The industrial association Leva-EU is working on new legal categories for light electric vehicles. The association intends to group electrically powered vehicles under the collective term Zero Tailpipe Emission Vehicles (ZEVs). Currently, many of these vehicles are classified in different categories. Speed pedelecs are subject to the EU Regulation 168/2013 and thus to the strict L-category: driver’s licence, helmet and number plate are mandatory, the cycle lane is forbidden. This category had initially been specified for gasoline-engined mopeds and motorcycles. By virtue of Regulation 168/2013 e-bikes 25 are excluded from the strict L-category. Cyclists are therefore allowed to ride on cycle lanes, without driver’s licence, helmet and number plate. E-bikes 25 are subject to the Machinery Directive. Excluded from this Directive are bicycles that are legally classified as vehicles, i.e. speed pedelecs 45.
Depending on the product range, a manufacturer either benefits from the privileges of the Machinery Directive for e-bikes 25 or struggles against the strict rules of the Regulation 168/2013. The manufacturers represented by Leva-EU are often impeded by the stricter rules of the Regulation 168/2013.
Dirk Zedler sees success of electric-assisted bikes in danger
Dirk Zedler, Managing Director of Zedler Institute, is an independent expert in terms of safety. Zedler explains that expert reports relating to accidents or other safety problems with means of transport are a major part of his business. He reports that they would noticeably often also examine niche products, such as electric scooters or electric skateboards. Compared to their appearance on public roads their share in Zedler’s business were disproportionately high. His team and Zedler himself are of the opinion that this is due to physical reasons, for example the rollover characteristics of small wheels, just to point out one feature. He adds that he would not know any measure that could raise these products to the safety level of bicycles. If you then consider not only the greater safety of electric-assisted bikes but also their suitability for everyday use for broad target groups, for him the matter is clear: Of all non-motor vehicles, the electric-assisted bike would bring by far the greatest benefit to our society. Small electric vehicles, i.e. electric skateboards and the like, would also have their justification, but not as a means of transport suitable for the masses.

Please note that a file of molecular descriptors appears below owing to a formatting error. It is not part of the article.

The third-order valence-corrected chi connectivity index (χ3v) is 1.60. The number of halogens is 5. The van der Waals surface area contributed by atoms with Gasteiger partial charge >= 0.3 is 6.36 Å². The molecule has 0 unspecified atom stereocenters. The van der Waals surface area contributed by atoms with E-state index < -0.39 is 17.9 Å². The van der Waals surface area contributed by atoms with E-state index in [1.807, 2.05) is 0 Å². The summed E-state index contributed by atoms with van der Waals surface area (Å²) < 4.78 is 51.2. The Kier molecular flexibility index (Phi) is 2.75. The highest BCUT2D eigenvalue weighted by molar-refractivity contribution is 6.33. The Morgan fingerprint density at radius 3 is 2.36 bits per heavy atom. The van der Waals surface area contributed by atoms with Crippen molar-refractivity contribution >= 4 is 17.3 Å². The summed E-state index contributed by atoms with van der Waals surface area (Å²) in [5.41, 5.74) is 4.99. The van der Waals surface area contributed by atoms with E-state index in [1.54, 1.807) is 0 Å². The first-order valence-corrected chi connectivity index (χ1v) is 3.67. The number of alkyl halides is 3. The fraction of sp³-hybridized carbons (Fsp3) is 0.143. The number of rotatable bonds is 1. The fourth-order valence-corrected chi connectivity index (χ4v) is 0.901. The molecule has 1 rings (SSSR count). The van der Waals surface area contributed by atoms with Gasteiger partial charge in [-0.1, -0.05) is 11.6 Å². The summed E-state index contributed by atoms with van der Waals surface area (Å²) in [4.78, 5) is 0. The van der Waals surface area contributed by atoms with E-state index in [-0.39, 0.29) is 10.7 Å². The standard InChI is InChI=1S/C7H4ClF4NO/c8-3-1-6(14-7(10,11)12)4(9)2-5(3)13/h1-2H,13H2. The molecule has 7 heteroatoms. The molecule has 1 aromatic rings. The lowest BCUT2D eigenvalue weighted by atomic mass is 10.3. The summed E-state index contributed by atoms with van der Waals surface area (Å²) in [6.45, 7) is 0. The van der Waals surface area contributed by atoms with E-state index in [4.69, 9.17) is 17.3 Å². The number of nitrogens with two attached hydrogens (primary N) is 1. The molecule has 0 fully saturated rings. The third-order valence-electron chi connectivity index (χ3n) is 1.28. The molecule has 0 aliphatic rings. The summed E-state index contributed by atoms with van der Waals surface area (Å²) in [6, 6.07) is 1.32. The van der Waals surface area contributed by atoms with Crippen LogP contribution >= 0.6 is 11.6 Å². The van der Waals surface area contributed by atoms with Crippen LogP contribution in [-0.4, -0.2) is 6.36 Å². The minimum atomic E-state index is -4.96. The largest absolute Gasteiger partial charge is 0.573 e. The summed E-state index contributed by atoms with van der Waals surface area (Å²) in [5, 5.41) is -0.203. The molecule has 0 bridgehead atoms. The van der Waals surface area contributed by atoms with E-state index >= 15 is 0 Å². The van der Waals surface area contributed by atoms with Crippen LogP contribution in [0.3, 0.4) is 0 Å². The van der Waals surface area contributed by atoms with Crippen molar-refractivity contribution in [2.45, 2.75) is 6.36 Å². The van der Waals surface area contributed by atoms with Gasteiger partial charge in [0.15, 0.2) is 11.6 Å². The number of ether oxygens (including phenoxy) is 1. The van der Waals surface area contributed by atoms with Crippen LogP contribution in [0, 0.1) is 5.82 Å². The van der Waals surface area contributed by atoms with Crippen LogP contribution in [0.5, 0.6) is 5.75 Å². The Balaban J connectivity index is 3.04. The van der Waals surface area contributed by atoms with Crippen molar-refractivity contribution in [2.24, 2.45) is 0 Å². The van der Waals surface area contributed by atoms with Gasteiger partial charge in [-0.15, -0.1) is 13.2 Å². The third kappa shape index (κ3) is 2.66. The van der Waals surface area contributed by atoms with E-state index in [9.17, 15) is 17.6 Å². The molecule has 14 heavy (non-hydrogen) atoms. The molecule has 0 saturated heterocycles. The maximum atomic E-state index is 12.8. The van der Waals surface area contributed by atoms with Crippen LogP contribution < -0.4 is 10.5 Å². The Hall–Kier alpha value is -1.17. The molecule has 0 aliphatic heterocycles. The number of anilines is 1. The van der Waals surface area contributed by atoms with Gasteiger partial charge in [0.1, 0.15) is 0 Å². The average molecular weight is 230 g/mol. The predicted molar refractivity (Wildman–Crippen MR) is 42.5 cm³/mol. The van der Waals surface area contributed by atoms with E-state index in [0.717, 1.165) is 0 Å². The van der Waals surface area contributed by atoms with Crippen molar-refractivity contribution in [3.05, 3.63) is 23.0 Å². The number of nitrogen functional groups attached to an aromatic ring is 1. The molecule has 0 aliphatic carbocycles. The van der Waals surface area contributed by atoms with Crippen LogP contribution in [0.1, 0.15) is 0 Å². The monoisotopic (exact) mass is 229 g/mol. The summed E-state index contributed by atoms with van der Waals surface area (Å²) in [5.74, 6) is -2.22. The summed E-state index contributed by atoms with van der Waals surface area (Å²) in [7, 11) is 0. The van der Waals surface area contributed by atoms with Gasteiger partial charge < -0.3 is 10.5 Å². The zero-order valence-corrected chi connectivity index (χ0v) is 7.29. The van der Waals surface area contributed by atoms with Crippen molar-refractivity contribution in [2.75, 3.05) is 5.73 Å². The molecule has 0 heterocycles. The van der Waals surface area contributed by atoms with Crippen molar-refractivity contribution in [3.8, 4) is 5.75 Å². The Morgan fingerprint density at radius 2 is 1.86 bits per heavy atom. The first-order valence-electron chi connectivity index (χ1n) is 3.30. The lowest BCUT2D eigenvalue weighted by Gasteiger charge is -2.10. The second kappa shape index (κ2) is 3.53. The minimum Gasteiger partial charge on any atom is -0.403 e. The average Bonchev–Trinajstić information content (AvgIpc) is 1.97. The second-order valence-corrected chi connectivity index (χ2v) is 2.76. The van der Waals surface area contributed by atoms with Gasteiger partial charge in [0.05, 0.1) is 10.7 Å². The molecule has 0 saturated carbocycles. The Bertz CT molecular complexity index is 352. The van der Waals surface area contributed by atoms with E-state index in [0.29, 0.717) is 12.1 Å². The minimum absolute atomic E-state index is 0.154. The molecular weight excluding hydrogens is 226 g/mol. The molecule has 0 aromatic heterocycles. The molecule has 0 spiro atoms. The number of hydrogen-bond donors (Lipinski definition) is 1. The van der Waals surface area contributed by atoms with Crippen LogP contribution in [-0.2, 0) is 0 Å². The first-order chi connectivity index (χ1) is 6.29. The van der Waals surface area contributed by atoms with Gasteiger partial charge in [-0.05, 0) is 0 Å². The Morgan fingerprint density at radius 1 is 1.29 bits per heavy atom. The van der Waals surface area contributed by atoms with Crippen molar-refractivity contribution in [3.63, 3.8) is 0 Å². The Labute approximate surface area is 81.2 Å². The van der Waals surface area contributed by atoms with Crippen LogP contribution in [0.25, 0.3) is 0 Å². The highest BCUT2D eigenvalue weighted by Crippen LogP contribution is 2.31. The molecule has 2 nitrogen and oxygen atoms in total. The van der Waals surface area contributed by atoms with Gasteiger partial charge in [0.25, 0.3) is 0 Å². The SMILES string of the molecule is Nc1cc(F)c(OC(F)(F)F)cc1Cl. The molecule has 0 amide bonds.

Zedler affirms that the big success of electric-assisted bikes is due to the uncomplicated use without mandatory driver’s licence, insurance or TUEV inspection and requirement to wear a helmet. The fact that the electric-assisted bike was exempt from the strict L-category by the regulation 168/2013 and the classification in the Machinery Directive is another reason for that. “This was a huge success of the cycle industry. But I see it in danger, when ever larger and heavier two-wheelers are sold as bicycles. A cargo bike with a total weight of more than 300 kilograms is no longer a bicycle for me. Parking a vehicle like this on unmarked areas, such as the pavement, already leads to conflicts. And cargo bikes weighing up to 800 kilograms have no place on cycle lanes, because accidents with these vehicles are much more dangerous than with bicycles. It seems to me that it is only a matter of time until the so-called operational risk will be discussed by lawyers. The operational risk increases with mass and speed. In this connection, cyclists are rated low, usually directly above the pedestrian. The heavier bicycles become, the higher the classification of our operating risk by the judiciary. If things go really bad, we will no longer be classified as vulnerable road users, but as those who are dangerous. This would change jurisdiction to the detriment of cyclists. And there are powerful groups who would like to see the electric-assisted bike classified as a motor vehicle, such as insurers. And probably also some car manufacturers.”
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Author: Tillman Lambert